Drug Information

Lisinopril is an angiotensin-converting enzyme (ACE) inhibitor, a family of drugs used to treat high blood pressure and some types of heart failure. Lisinopril is also used in some cases to improve survival after a heart attack.

Common brand names:

Prinivil, Zestril

Summary of Interactions with Vitamins, Herbs, & Foods

Types of interactions: Beneficial Adverse Check

Replenish Depleted Nutrients

  • Zinc

    In a study of 34 people with hypertension, six months of captopril or enalapril (ACE inhibitors related to lisinopril) treatment led to decreased zinc levels in certain white blood cells, raising concerns about possible ACE inhibitor–induced zinc depletion.

    While zinc depletion has not been reported with lisinopril, until more is known, it makes sense for people taking lisinopril long term to consider, as a precaution, taking a zinc supplement or a multimineral tablet containing zinc. (Such multiminerals usually contain no more than 99 mg of potassium, probably not enough to trigger the above-mentioned interaction.) Supplements containing zinc should also contain copper, to protect against a zinc-induced copper deficiency.

    The interaction is supported by preliminary, weak, fragmentary, and/or contradictory scientific evidence.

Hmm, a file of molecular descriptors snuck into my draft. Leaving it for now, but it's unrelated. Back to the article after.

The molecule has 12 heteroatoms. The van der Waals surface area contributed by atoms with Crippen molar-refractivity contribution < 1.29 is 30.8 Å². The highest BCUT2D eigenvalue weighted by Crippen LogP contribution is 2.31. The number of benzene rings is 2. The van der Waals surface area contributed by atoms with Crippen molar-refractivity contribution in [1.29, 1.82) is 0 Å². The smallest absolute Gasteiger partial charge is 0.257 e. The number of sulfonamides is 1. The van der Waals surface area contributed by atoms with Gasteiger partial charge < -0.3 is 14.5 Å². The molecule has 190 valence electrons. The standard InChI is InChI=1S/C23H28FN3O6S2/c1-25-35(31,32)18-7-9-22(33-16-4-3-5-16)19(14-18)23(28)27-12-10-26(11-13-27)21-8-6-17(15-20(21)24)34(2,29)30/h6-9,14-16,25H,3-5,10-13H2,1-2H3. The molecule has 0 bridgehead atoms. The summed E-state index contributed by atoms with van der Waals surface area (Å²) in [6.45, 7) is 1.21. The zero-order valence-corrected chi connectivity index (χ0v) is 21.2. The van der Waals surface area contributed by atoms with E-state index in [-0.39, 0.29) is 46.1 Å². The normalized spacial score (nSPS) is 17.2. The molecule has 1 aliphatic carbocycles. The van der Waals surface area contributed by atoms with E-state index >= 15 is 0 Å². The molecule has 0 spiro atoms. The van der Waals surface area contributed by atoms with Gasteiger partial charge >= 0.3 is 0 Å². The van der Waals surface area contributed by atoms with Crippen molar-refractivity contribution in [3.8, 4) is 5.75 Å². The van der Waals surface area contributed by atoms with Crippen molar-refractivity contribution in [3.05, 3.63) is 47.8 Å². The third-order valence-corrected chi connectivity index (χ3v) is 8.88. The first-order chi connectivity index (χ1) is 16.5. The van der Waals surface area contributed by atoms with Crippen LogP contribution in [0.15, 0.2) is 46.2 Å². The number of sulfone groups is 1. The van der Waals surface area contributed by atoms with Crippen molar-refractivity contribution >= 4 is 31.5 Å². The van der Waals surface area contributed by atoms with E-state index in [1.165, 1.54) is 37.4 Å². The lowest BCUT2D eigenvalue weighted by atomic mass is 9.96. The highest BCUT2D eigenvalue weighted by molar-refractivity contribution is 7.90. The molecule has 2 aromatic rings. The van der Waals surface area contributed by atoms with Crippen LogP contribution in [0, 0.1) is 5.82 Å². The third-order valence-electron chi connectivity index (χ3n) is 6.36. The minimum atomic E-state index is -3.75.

Reduce Side Effects

  • Iron

    In a double-blind study of patients who had developed a cough attributed to an ACE inhibitor, supplementation with iron (in the form of 256 mg of ferrous sulfate per day) for four weeks reduced the severity of the cough by a statistically significant 45%, compared with a nonsignificant 8% improvement in the placebo group.

Support Medicine

  • none

Reduces Effectiveness

  • none

Potential Negative Interaction

  • Potassium

    A potentially serious side effect of taking ACE inhibitors is increased blood potassium levels. This problem is more likely to occur in people with advanced kidney disease. Taking potassium supplements, potassium-containing salt substitutes (No Salt®, Morton Salt Substitute®, and others), or large amounts of high-potassium foods (including noni juice) at the same time as ACE inhibitors could cause life-threatening problems. Therefore, people should consult their healthcare practitioner before supplementing additional potassium and should have their blood levels of potassium checked periodically while taking ACE inhibitors.

Explanation Required 

  • none

The Drug-Nutrient Interactions table may not include every possible interaction. Taking medicines with meals, on an empty stomach, or with alcohol may influence their effects. For details, refer to the manufacturers’ package information as these are not covered in this table. If you take medications, always discuss the potential risks and benefits of adding a new supplement with your doctor or pharmacist.